The accessory ecosystem for the iPad is going strong, as evidenced by the number of keyboard/cases for Apple's tablet. I use my iPad with a keyboard regularly, and I end up trying most products. That includes the newest model to appear, the Logitech FabricSkin Folio keyboard case.
The FabricSkin is a protective case that completely covers the iPad, and adds a unique keyboard to the package that adds little thickness. The keyboard on the FabricSkin consists of low-profile keys that have been molded into the cover.
If this sounds like the TouchCover from Microsoft for the Surface tablet, it's sort of like that. The difference between the TouchCover and the FabricSkin is that the former uses totally flat keys that operate by touch without physical keys. The FabricSkin uses real keys that have tactile feedback when pressed, just like normal keyboards. Having used both the Microsoft TouchCover and TypeCover, I would say the FabricSkin keyboard fits between the two. An added benefit, the keys molded into the lid means that the FabricSkin's keyboard is spill resistant.
Logitech has chosen a design with the keyboard that is different from most models for the iPad. The FabricSkin keyboard uses full-size keys with standard spacing for the primary keys used in text entry, aka alphabet keys, at the expense of smaller keys for lesser used characters. The small keys include the top number row and some punctuation keys.
The top row also has a row of iPad functions keys that include Home, Screen lock, and volume controls. These are activated by holding the Fn key and pressing the control key. Unfortunately, Logitech needed to save space to make the main keys full-size so both the Tab and Caps Lock keys require the Fn key to access them.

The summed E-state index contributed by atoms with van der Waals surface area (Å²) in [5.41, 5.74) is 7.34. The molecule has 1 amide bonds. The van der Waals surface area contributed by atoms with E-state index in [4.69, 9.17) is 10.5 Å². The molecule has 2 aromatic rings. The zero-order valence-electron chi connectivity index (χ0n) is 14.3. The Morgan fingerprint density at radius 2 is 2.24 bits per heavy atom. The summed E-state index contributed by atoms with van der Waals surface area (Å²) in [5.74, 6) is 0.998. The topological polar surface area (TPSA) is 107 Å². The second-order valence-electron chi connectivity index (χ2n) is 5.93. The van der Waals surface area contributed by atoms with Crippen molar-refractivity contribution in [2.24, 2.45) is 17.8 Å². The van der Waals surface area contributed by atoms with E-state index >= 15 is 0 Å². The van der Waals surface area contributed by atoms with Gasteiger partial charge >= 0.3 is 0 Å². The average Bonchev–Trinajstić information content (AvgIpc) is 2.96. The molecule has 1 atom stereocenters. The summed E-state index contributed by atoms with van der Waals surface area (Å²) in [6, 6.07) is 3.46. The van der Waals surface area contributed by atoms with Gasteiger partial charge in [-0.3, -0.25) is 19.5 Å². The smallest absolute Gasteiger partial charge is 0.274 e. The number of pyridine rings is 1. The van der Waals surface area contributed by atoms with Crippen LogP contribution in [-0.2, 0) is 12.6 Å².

Using the FabricSkin
The iPad is completely covered in the case, and feels quite durable with the folio closed. I wouldn't try dropping the case with the iPad inside, but I believe it would withstand some abuse. The outside of the folio as reviewed is a rubbery black material that provides a good grip when held. The FabricSkin is available in several colors and materials, which is where the name comes, from but the entire unit I am testing feels like rubber and plastic. It's very well designed and looks good.
There are cutouts in the folio for the power plug and camera. The power button, volume rocker, and mute/rotate lock controls on the iPad are completely covered by the folio case, which has overlay controls that work fine.
The folio is held firmly closed by magnets in the case. This also serves as the iPad on/off when opened/closed. Once opened, the iPad attaches to the top of the keyboard by magnets that hold the tablet at a comfortable viewing angle for typing. The FabricSkin senses when the iPad is being held by the magnets and turns itself on; it turns off when the iPad is lifted from the keyboard for either closing or sliding over the keyboard for use as a pure tablet. There is no power button nor Bluetooth button on the FabricSkin due to this design.
The keys on the FabricSkin give solid tactile feedback when pressed, and as a result, it is possible to type fast. The full-sized keys and spacing between them is like a laptop keyboard, contributing to a good typing experience. Typing slows down when hitting the smaller keys. The smaller keys most affecting the typing experience for me are the colon and apostrophe keys. I have to consciously slow down and look at these keys to hit them accurately.
The iPad sticks firmly to the keyboard as the magnets are pretty strong. The entire package can be picked up by the top of the iPad when in typing mode.
The FabricSkin charges via the included micro-USB cable, and according to Logitech, you should get three months out of a charge when typing two hours a day.
The Logitech FabricSkin Folio is not the cheapest keyboard for the iPad at a MSRP of $149.99. It is available in a number of finishes and colors. It's not the lightest nor the thinnest profile keyboard case for the iPad, but it is a very durable case that happens to have a good keyboard inside.
Protects the iPad
Two positions for using the iPad
Nice, grippy cover
Resistant to spills on the keyboard
Thicker than expected given low profile keys
Hard to remove the iPad
Heavier than some competing models (2.7 pounds with iPad)
Some keys are very small
Some commonly used keys need Fn to operate.